This exhibition marks the twentieth anniversary of the death of the Halifax artist Robert Pope who, during his all too brief life, (he was thirty-five when he died), used his art to trace his journey through the very dark path of his own ten year battle with cancer. It is a melancholy exhibition filled with many dark images, but his was a very brave look at the face of death. I should state from the outset that I needed to see this exhibition as I Iost a daughter to breast cancer on Christmas day 2009 and have never really recovered. Pope’s images brought back many painful memories. Cancer is not pretty. Hospitals and cancer wards are places best avoided. I dare say that people like me, and there are many, likely see Robert Pope’s art differently than those whose lives until now have not been touched by cancer.

Many of the works in the exhibition are in black and white and some of them small in scale. These were the works that I was drawn to, and in particular, the charcoal drawings; two of those that I came back to again and again were Three Men (1990, 32 x 38.2 cm) and Erica (1990, 36 x 36cm). The three men, in the drawing of the same name, are in a car at night, an older man, driving; a man in the back looking on with concern at the third man, in the front seat, throwing up in a hospital pan that was likely the result of a procedure such as chemo or radiation. In Erica, a small bald child in a hospital bed very lightly touches an IV monitor. She appears to glow as if she were lit from within. Sober images both, but there is no lacking in beauty.

Beauty may appear to be a funny word in relation to Pope’s artworks. When I remarked to a friend at the exhibition that a painting was a pretty picture another viewer chided me, how could I say that about a work whose subject was about cancer and dying? Easily as art can transform the ugly to the beautiful. One only has to think of Goya’s black paintings to see what I mean and Pope’s art works are in that great tradition of Goya. Pope has managed to take suffering, much of it his own, and turn it into objects, his art, that reflect what is good about human nature, and isn’t that one of the jobs of art?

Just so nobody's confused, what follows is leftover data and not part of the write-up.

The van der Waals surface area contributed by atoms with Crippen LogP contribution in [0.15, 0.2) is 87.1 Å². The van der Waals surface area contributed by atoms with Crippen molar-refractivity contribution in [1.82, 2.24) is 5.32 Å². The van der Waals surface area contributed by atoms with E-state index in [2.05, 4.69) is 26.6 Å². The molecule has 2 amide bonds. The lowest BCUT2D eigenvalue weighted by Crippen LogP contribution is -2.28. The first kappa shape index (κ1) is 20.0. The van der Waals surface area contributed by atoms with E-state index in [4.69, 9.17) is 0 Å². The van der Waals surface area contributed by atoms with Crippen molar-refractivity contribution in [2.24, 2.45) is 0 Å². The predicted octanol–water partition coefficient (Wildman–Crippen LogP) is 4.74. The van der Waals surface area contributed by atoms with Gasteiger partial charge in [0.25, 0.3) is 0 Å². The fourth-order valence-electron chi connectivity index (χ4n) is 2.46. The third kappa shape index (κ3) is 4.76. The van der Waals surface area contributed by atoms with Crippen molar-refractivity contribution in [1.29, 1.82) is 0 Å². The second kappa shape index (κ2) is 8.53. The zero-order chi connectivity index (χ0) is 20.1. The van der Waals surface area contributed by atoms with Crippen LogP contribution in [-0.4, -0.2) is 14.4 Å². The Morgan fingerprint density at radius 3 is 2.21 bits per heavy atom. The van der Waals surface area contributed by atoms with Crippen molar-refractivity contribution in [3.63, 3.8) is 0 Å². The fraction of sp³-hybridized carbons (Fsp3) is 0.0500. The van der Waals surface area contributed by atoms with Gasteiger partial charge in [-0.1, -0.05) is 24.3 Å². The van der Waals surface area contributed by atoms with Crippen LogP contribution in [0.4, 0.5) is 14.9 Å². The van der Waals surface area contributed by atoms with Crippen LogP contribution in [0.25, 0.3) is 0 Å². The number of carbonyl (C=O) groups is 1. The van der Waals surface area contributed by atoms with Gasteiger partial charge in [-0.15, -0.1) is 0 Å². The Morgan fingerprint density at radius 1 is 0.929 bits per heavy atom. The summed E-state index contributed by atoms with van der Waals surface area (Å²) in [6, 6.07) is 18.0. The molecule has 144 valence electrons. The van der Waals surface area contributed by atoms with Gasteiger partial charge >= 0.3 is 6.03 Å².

One painting that did resonate on a personal level was Radiation (1989, 76.2 x 101.7cm). It is a mainly black and white painting of a man on a table in a darken room undergoing radiation treatment. Two red laser lines cross his body to mark the spot were the radiation is aimed. As someone who has undergone similar treatment, the painting hits home. Just looking at that work brings back the feeling of the coldness of the table and the smell of the hospital radiation lab. 

There are other ways of looking at this exhibition than the rather morbid personal way that I approached it. The show is titled Metamorphosis, a word that the artist used, which means a change of form by natural or supernatural means. There are butterfly images in the exhibition. A pupa transforms itself into a butterfly and flies away to a new life. Perhaps this is what Pope thought about with his fight with cancer. I certainly would like to think that the death of my daughter was, for her, a release from pain and suffering and, perhaps, a flight to a better place somewhere else. Art I am sure was a release for Pope and what he shows us is a lesson for us all and is best summed up with the words from Corinthians One (15:55): “O death, where is thy sting? O grave, where is thy victory?” 

Art Gallery of Nova Scotia
15 September-9 December 2012